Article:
For those who are historically inclined, I have a bit more to share about John Tyler. Just trying to alleviate that veil of obscurity to some degree. we left President Tyler as the first to succeed a president who died in office. But that was not his only “first” nor was all that occurred during his 47 months in office. Although often considered just a states rights guy he learned that presidential power could be quite the tool to accomplish his goals. And he did have a couple of big goals he wanted to accomplish.
He was quite the expansionist, always driven by a desire for America to grow, primarily as defined by its size. He was Texas minded from the very beginning and stayed focused on that acquisition which happened just at the end of his term. He doesn’t receive that much credit for that achievement, that usually going to Polk who initiated the Mexican War. Tyler probably even set that in motion by stationing military forces close by to provide for defense against Mexican attack. In his day, Tyler was acknowledged by some as the Texas architect, even having a city in east Texas named in his honor.
There was a significant amount of foreign policy activity other than the Texas question. He and his emissaries achieved a large commercial expansion with China and by recognizing Hawaii’s independence and fostering commerce therewith began the process that culminated some 114 years later with statehood.
However, most of the foreign policy activity involved the greatest world power of that era, the mother country, England. Hard to realized now but there was a large amount of Anglophobia in Tyler’s day and he often used that to his political advantage, being a confirmed Anglophobe himself. There were significant boundary disputes regarding Oregon and Maine, the latter being settled by the Webster-Ashburton Treaty of 1842.
What makes the treaty interesting is that Tyler, through his agents, actually spent money from what was known as the secret service fund, to influence public opinion in Maine to be favorably inclined towards the treaty. Not quite the dirty tricks of future presidents, but a bit nefarious to say the least.
In a number of his goals, both foreign and domestic, he used the spectre of the English bogeyman to his advantage. That was the case even in the area of slavery, the ” peculiar institution” that dominated American politics and society both before and after Tyler. He himself was a slave owner, although he seemed to have an ambivalent one. He knew that slavery was wrong, on some level, knew it was tearing at the country’s fabric, and sort of forecasted its end, although he wasn’t quite sure how that would occur.
That ambivalence perhaps ensured a less than favorable legacy. For some 25+ years after leaving office, at the Civil War’s onset, he cast his lot with state over country and became a member of the Confederate legislature. When he died suddenly in 1862, he was mourned by is native state, but ignored or even vilified by the North me by an official silence. And so he remains as the only occupant of the White House and basically commit treason.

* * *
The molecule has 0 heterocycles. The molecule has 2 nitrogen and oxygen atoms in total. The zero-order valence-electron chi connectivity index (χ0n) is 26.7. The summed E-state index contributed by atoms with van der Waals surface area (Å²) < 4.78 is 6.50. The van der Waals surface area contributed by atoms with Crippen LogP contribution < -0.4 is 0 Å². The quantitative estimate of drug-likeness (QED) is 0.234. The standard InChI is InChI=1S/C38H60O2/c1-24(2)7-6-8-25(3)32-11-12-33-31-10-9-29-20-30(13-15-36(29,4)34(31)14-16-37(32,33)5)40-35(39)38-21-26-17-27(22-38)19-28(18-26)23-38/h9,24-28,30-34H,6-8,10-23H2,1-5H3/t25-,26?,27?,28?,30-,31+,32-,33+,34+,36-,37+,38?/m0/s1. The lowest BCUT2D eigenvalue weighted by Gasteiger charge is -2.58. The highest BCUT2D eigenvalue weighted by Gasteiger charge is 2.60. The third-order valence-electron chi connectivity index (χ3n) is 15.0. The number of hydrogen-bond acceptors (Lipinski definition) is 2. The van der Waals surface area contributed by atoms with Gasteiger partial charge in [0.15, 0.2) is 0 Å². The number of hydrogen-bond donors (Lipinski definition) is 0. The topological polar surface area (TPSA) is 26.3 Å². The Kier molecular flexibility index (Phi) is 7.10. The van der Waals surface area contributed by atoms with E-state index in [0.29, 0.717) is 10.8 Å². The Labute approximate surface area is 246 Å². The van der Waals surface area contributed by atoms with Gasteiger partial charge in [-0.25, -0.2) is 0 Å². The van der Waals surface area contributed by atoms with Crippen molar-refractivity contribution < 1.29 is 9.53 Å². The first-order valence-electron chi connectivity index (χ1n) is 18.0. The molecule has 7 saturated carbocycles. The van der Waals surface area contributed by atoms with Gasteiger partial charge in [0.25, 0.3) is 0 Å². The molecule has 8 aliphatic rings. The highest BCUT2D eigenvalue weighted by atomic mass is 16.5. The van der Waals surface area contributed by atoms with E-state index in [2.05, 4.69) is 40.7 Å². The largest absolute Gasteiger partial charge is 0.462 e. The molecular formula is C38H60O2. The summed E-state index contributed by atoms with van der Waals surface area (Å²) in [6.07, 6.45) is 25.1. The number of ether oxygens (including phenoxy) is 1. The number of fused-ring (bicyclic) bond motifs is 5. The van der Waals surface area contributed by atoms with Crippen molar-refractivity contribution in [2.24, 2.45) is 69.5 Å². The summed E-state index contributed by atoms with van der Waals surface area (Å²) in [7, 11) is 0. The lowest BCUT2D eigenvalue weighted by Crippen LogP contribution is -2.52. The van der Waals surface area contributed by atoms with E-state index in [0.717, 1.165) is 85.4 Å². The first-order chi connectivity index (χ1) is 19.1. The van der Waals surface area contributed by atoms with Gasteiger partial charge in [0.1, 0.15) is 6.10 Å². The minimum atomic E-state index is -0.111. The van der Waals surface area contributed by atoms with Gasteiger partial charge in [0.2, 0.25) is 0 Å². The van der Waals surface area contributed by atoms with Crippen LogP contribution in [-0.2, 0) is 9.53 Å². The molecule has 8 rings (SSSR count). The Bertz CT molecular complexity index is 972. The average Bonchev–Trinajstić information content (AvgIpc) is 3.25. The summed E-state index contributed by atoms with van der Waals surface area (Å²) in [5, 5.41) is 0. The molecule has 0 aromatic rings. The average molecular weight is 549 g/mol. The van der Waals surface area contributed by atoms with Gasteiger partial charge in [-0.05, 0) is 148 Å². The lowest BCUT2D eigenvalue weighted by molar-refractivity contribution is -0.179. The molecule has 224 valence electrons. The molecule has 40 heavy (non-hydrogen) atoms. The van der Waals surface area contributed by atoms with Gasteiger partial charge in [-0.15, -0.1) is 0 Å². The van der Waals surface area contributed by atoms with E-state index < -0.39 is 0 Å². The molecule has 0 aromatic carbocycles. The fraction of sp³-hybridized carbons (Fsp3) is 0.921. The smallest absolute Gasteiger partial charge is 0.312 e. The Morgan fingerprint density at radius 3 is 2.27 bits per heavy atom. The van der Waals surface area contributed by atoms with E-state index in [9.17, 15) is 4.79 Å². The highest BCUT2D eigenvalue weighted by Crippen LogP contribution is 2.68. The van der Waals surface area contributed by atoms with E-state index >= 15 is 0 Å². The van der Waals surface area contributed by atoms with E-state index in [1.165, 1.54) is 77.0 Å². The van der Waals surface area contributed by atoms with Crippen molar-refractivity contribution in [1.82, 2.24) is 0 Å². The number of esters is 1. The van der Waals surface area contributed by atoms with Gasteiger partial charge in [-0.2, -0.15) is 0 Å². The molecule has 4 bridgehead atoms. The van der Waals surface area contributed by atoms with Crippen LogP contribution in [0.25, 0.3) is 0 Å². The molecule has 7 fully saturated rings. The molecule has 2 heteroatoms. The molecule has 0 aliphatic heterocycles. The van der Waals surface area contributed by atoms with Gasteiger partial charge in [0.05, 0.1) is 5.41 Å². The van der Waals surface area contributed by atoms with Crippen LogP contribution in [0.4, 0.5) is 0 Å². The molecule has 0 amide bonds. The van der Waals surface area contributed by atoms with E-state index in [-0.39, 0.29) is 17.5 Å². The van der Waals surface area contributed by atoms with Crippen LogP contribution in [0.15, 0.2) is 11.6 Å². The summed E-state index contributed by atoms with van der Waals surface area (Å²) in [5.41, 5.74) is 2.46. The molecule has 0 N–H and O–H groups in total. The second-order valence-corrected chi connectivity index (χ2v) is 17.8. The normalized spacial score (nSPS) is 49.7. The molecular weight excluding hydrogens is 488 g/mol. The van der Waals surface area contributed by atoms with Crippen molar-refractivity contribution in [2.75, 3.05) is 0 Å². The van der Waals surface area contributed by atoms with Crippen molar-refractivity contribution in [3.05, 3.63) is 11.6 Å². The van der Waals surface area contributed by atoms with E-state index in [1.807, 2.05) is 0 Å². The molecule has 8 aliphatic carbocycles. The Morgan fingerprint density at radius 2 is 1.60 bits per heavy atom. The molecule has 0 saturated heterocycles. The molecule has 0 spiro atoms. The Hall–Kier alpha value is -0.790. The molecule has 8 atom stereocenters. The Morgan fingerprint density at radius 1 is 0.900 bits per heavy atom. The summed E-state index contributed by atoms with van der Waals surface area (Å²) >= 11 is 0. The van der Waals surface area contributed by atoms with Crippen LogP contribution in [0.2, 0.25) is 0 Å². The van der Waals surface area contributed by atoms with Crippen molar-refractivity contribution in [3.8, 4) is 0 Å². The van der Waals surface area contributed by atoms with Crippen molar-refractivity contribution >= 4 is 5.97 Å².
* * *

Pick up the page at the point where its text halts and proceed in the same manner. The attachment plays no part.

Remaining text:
Sadly his reputation will doubtless not recover from his tragic decision of betrayal to what he himself defined as “the first great American interest, ” the preservation of the union.
Before you jump to conclusions, the title does not refer to George W Bush and the 200o election. It refers to the first person to occupy the Presidency due to the death of an elected President and it occurred in 1841. The name is John Tyler, the 10th president of the United States , who actually was somewhat well qualified for the office due to having served as U S Senator, congressman and governor of Virginia, the latter position following in his father’s footsteps.
The bio I read, authored by Edward P Crapol, significantly shorter than most presidential bios, but due to Tyler’s relative obscurity, was full of information of which I was unaware. Historical rankings of presidents which began in 1948 with historian Arthur Schlesinger tend to rank him in the bottom quartile except for a 2008 Time magazine list that ranked him 31st which was above Barack Obama the 1st, aka Jimmy Carter.
His ranking perhaps suffers from the lack of a major crisis during his term plus the fact that was never elected in his own right, not even receiving the nomination. His term still fascinated me, as seems to be the case with all presidents of whom I read. Guess I am just a wanna be historian at heart.
So, what about Mr Tyler ? He was,as noted ,the first to succeed an elected president due to death and in that regard perhaps achieved his #1 accomplishment. The Constitution did not provide for automatic succession by the vice-president ( a curious thing in itself that was not officially rectified until amendment#25 was ratified in 1967) so Tyler was in uncharted waters. He, however acted decisively and took charge at once, being helped by already having a plan, just in case. Harrison, being elderly and not in the greatest of health, was perhaps not the greatest choice as a candidate anyway. But Tyler, being forewarned and forearmed was prepared when tragedy struck. He acted decisively and by doing so set a number of precedents that were followed seven times in the next 122 years. His actions elevated the office of vice-president to a much higher level and even more importantly showed that our form of government worked. After all, the country was still in its infancy and for a peaceful transition to occur was no small feat indeed. In fact, his actions were validated very quickly Zachary Taylor died some nine years later and was succeeded by Millard Fillmore.
I do not wish to belabor Tyler’s place in history nor bore those not so interested in him, so I shall break here and come back to our 10th president for an additional post.
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